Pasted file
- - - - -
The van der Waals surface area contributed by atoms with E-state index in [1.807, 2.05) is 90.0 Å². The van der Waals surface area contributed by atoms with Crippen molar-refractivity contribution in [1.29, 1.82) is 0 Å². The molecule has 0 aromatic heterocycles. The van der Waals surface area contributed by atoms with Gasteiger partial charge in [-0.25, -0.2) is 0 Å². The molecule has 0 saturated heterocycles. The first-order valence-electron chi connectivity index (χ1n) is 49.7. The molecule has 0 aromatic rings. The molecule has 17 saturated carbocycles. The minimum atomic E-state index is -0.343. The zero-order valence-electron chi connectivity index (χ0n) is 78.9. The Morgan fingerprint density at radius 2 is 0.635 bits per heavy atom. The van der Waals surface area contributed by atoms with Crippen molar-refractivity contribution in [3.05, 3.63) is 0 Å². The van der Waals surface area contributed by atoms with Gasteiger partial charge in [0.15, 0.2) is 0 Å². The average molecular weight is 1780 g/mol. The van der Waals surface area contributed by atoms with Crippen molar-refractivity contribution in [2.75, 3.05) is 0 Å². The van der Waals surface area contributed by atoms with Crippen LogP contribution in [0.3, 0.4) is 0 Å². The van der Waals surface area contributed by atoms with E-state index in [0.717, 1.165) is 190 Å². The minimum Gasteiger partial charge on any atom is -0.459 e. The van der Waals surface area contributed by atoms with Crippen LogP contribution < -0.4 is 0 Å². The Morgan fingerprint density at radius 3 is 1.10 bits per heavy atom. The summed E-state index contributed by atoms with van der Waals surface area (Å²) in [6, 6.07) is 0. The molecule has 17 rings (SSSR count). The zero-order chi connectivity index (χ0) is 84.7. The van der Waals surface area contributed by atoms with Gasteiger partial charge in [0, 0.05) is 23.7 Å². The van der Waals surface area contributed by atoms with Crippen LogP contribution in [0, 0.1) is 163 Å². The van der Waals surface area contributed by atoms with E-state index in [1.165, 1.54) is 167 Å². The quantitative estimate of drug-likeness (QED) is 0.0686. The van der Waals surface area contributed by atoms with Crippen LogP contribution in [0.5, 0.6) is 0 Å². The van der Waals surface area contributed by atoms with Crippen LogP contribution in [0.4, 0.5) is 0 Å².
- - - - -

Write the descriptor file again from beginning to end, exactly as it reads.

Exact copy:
The van der Waals surface area contributed by atoms with E-state index in [1.807, 2.05) is 90.0 Å². The van der Waals surface area contributed by atoms with Crippen molar-refractivity contribution in [1.29, 1.82) is 0 Å². The molecule has 0 aromatic heterocycles. The van der Waals surface area contributed by atoms with Gasteiger partial charge in [-0.25, -0.2) is 0 Å². The molecule has 0 saturated heterocycles. The first-order valence-electron chi connectivity index (χ1n) is 49.7. The molecule has 0 aromatic rings. The molecule has 17 saturated carbocycles. The minimum atomic E-state index is -0.343. The zero-order valence-electron chi connectivity index (χ0n) is 78.9. The Morgan fingerprint density at radius 2 is 0.635 bits per heavy atom. The van der Waals surface area contributed by atoms with Crippen molar-refractivity contribution in [3.05, 3.63) is 0 Å². The van der Waals surface area contributed by atoms with Gasteiger partial charge in [0.15, 0.2) is 0 Å². The average molecular weight is 1780 g/mol. The van der Waals surface area contributed by atoms with Crippen molar-refractivity contribution in [2.75, 3.05) is 0 Å². The van der Waals surface area contributed by atoms with Crippen LogP contribution in [0.3, 0.4) is 0 Å². The van der Waals surface area contributed by atoms with E-state index in [0.717, 1.165) is 190 Å². The minimum Gasteiger partial charge on any atom is -0.459 e. The van der Waals surface area contributed by atoms with Crippen LogP contribution < -0.4 is 0 Å². The Morgan fingerprint density at radius 3 is 1.10 bits per heavy atom. The summed E-state index contributed by atoms with van der Waals surface area (Å²) in [6, 6.07) is 0. The molecule has 17 rings (SSSR count). The zero-order chi connectivity index (χ0) is 84.7. The van der Waals surface area contributed by atoms with Gasteiger partial charge in [0, 0.05) is 23.7 Å². The van der Waals surface area contributed by atoms with Crippen LogP contribution in [0, 0.1) is 163 Å². The van der Waals surface area contributed by atoms with E-state index in [1.165, 1.54) is 167 Å². The quantitative estimate of drug-likeness (QED) is 0.0686. The van der Waals surface area contributed by atoms with Crippen LogP contribution in [0.5, 0.6) is 0 Å². The van der Waals surface area contributed by atoms with Crippen LogP contribution in [0.4, 0.5) is 0 Å².